The first time “Barry” used such a background gag was its second-ever episode, “Chapter Two: Use It.” Barry visits his handler Fuches (Stephen Root) at his hotel and then takes a call from Sally Reed (Sarah Goldberg). As Barry is talking on the deck, armed men burst into Fuches’ room and attack him. Fuches fails at trying to fight back and get the oblivious Barry’s attention.
The framing of this scene is different than in “you’re charming.” In “Use It,” Barry is on the right edge of a frame taken up by a paneled door. This leaves plenty of space for us to look in at the action unfolding with Fuches. The camera even goes to a wider shot once the door gets busted in; our focus goes from just Barry to two things happening simultaneously.
Another gag of this sort is in season 3, episode 2, “limonada.” Gene is trying to flee Barry and winds up running through backyards in suburban LA. He stumbles into one that has a whole pack of dogs waiting for him. The inhabitants of the house are having dinner; one is leaving the other because she has “too many dogs.” As she says this, we see at least two dozen dogs run past the window toward Gene.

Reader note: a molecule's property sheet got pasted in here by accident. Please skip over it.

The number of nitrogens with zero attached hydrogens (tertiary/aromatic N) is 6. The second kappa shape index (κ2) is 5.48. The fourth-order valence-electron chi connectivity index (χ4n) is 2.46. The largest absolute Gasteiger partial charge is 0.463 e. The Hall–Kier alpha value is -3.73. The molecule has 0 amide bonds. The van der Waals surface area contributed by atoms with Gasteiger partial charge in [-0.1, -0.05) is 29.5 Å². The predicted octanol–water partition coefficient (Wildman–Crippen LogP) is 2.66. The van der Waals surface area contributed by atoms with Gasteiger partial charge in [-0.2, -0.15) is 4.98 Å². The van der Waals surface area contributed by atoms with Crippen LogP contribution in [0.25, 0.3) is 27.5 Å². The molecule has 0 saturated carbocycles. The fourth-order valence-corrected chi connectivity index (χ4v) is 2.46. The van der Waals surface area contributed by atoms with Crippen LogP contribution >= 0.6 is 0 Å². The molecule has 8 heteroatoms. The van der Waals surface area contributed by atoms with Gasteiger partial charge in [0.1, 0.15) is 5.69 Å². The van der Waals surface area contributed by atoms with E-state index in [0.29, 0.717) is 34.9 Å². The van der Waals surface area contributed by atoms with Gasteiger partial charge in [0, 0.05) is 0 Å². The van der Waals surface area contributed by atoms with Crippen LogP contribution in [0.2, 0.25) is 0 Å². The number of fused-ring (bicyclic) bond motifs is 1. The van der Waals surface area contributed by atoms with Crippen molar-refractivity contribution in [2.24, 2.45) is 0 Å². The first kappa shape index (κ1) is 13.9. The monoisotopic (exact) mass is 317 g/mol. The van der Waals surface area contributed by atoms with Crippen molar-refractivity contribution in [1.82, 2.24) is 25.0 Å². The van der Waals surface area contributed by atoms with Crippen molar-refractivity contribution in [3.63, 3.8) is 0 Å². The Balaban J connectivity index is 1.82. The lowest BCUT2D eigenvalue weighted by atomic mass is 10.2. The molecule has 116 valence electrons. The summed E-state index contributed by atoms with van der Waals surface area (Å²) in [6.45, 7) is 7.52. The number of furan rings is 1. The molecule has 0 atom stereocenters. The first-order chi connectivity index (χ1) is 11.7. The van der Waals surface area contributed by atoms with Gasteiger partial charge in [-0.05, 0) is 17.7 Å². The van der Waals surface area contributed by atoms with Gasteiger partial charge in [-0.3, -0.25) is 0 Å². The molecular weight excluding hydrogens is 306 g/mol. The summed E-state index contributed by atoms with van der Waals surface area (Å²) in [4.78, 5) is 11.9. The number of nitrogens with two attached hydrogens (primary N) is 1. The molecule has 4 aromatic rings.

All three of these episodes were directed by Bill Hader himself, so it’s safe to say these moments are part of his artistic thumbprint. Hader was already a renowned comedian and actor, but “Barry” let him prove his chops as a filmmaker. “Characters in the foreground oblivious to the background” is cinematic comedy at its best.